While these examples show that high-LIDT MLD gratings for high-energy laser CPA applications can be acquired, there are definite challenges. This is due not only to the limited number of suitable government laboratory or commercial manufacturers, but also to complications in coordinating between the production of the MLD coatings on large substrates and the fabrication of gratings onto those coatings. Even so, MLD gratings on large optics can be truly remarkable and an impressive sight to behold.
SEM image of the groove structure in the outer SiO2 layer for a PGL MLD grating. Such gratings provide a typical LIDT of 2.5 J/cm2 for 10-ps and longer pulses. [Courtesy of PGL]
Large-scale high-energy laser facilities
With the preceding discussion of damage physics as background, we can now explore how coatings research has shaped the emergence of high-energy laser facilities in recent decades.
It was recognized early on that laser-induced damage begins to be a problem for an optic when its coated surface is exposed to as little as 1 J of laser energy over an area of 1 cm2—and that a way to mitigate this damage risk lay simply in choosing appropriately sized optics. For example, a large-scale laser system using meter-class optics could handle laser pulses of nanosecond duration, amplified to pulse energies of a few kJ and delivering output powers of greater than 1 terawatt, with some, but likely low, risk of laser-induced damage to the optics.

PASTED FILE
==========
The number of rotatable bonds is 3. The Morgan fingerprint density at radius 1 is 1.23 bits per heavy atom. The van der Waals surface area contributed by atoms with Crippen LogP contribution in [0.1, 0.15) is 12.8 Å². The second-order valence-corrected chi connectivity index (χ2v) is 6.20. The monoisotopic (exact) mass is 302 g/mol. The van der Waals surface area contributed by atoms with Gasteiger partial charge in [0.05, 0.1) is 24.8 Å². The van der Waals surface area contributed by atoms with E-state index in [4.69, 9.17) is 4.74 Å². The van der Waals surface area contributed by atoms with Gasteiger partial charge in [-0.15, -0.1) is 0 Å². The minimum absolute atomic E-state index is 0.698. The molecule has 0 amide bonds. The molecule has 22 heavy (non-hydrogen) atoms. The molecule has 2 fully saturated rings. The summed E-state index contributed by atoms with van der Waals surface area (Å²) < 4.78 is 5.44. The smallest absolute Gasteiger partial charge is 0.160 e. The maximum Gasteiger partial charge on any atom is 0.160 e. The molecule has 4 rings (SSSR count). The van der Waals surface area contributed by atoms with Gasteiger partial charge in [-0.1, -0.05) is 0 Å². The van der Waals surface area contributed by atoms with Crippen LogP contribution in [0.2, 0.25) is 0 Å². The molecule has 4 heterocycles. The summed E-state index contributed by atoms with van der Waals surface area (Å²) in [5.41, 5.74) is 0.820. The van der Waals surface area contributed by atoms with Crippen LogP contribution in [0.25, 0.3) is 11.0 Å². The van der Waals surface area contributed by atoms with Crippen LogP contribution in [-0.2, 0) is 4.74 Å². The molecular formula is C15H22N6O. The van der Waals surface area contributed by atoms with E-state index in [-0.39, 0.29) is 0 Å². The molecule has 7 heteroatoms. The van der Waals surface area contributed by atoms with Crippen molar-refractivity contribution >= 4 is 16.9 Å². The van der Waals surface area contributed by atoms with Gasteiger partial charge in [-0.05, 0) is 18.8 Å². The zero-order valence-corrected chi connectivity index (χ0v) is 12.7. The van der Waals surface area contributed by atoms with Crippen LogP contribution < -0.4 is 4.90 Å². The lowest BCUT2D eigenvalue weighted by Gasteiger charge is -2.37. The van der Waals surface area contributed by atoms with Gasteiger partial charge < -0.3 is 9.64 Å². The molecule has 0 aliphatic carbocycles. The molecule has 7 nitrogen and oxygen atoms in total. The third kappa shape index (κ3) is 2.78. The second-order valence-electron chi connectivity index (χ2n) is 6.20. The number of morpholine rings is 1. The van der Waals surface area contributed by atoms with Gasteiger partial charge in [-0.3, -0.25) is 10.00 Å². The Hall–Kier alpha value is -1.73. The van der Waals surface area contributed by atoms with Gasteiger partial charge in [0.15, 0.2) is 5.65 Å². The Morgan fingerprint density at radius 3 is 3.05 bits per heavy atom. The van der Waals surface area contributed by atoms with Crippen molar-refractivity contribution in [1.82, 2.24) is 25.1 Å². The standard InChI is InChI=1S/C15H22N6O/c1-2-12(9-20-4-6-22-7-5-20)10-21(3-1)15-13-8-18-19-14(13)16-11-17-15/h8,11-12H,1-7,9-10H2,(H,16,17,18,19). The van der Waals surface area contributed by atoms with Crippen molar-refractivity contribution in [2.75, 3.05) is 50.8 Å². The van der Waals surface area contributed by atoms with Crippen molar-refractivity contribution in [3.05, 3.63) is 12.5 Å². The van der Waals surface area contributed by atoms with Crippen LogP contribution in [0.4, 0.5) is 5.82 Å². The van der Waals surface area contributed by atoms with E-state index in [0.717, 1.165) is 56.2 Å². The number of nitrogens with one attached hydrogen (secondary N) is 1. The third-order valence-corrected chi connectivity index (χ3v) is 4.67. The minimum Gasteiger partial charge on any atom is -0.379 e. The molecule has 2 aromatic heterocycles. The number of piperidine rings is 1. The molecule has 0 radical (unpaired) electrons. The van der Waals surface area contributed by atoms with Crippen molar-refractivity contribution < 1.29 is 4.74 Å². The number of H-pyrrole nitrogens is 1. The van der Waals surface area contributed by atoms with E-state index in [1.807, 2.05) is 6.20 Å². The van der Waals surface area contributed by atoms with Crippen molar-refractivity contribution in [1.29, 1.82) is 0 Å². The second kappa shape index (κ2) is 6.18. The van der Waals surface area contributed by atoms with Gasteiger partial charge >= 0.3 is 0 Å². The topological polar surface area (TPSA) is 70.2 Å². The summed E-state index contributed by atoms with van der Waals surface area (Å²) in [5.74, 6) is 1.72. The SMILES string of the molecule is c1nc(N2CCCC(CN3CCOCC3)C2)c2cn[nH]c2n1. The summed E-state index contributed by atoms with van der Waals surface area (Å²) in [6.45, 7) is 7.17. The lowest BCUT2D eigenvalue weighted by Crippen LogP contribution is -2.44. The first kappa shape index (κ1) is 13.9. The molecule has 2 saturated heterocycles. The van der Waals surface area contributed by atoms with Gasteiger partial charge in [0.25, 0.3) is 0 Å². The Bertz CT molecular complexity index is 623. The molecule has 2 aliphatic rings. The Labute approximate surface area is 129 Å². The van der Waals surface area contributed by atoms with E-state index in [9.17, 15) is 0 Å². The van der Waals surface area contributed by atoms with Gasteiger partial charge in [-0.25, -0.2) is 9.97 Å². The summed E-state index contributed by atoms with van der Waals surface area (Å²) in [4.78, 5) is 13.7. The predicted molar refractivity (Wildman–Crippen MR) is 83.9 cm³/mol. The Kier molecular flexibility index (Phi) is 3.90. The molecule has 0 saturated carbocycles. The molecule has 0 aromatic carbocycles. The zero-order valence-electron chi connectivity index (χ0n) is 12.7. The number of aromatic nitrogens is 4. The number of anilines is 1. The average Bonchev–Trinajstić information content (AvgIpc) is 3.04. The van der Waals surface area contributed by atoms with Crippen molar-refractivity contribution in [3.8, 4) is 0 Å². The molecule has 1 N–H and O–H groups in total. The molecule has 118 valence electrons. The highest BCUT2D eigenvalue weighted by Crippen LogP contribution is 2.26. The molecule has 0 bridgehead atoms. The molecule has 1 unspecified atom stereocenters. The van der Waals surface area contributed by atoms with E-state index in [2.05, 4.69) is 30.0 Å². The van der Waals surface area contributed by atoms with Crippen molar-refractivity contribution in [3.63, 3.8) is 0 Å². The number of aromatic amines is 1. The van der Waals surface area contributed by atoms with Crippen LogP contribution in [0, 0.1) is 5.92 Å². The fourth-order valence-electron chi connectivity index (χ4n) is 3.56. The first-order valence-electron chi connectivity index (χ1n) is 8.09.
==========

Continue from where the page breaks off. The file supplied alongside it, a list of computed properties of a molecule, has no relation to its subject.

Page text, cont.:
In the United States, the Lawrence Livermore National Laboratory (LLNL), using this meter-class-optics approach, succeeded during the mid-1980s in building and operating the terawatt-scale Nova laser. The development of chirped-pulse amplification (CPA), by future Nobel laureates and Optica Fellows Gerard Mourou and Donna Strickland, opened additional avenues. By the early 1990s LLNL had implemented CPA by modifying the Nova laser with meter-class reflective gold gratings and using the grating diffraction to temporally re-compress amplified chirped pulses into very-high-energy short pulses delivering more than 1 petawatt of output power.